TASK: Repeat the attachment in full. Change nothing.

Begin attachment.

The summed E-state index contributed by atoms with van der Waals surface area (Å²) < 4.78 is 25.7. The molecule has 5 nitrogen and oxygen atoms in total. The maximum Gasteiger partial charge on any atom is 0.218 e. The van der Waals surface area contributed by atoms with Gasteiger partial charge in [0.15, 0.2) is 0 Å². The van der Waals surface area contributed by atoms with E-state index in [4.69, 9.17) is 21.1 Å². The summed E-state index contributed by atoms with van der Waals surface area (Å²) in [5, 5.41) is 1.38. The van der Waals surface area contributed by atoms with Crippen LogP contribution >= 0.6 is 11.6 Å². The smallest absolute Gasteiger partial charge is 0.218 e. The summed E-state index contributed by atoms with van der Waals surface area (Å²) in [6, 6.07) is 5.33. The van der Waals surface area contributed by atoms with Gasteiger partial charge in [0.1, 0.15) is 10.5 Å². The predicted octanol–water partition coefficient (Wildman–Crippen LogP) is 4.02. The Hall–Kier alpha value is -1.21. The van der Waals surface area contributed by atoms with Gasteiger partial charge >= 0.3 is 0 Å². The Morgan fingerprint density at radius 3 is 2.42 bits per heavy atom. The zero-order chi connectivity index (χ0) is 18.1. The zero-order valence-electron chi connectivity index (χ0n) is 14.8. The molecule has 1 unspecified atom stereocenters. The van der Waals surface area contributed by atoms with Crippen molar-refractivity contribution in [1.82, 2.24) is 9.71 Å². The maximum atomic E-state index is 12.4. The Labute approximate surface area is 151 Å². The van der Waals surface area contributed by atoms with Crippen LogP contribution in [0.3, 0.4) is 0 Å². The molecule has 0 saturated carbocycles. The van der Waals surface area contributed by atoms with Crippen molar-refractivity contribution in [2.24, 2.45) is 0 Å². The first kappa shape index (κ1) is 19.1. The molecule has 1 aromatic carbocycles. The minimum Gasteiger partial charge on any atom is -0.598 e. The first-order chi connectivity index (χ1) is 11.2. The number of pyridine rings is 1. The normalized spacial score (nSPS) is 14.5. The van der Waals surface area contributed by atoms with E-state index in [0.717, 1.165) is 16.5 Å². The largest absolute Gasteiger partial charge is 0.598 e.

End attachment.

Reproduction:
The summed E-state index contributed by atoms with van der Waals surface area (Å²) < 4.78 is 25.7. The molecule has 5 nitrogen and oxygen atoms in total. The maximum Gasteiger partial charge on any atom is 0.218 e. The van der Waals surface area contributed by atoms with Gasteiger partial charge in [0.15, 0.2) is 0 Å². The van der Waals surface area contributed by atoms with E-state index in [4.69, 9.17) is 21.1 Å². The summed E-state index contributed by atoms with van der Waals surface area (Å²) in [5, 5.41) is 1.38. The van der Waals surface area contributed by atoms with Crippen LogP contribution >= 0.6 is 11.6 Å². The smallest absolute Gasteiger partial charge is 0.218 e. The summed E-state index contributed by atoms with van der Waals surface area (Å²) in [6, 6.07) is 5.33. The van der Waals surface area contributed by atoms with Gasteiger partial charge in [0.1, 0.15) is 10.5 Å². The predicted octanol–water partition coefficient (Wildman–Crippen LogP) is 4.02. The Hall–Kier alpha value is -1.21. The van der Waals surface area contributed by atoms with Gasteiger partial charge >= 0.3 is 0 Å². The Morgan fingerprint density at radius 3 is 2.42 bits per heavy atom. The zero-order chi connectivity index (χ0) is 18.1. The zero-order valence-electron chi connectivity index (χ0n) is 14.8. The molecule has 1 unspecified atom stereocenters. The van der Waals surface area contributed by atoms with Crippen molar-refractivity contribution in [1.82, 2.24) is 9.71 Å². The maximum atomic E-state index is 12.4. The Labute approximate surface area is 151 Å². The van der Waals surface area contributed by atoms with Crippen LogP contribution in [0.3, 0.4) is 0 Å². The molecule has 0 saturated carbocycles. The van der Waals surface area contributed by atoms with Crippen molar-refractivity contribution in [2.24, 2.45) is 0 Å². The first kappa shape index (κ1) is 19.1. The molecule has 1 aromatic carbocycles. The minimum Gasteiger partial charge on any atom is -0.598 e. The first-order chi connectivity index (χ1) is 11.2. The number of pyridine rings is 1. The normalized spacial score (nSPS) is 14.5. The van der Waals surface area contributed by atoms with E-state index in [0.717, 1.165) is 16.5 Å². The largest absolute Gasteiger partial charge is 0.598 e.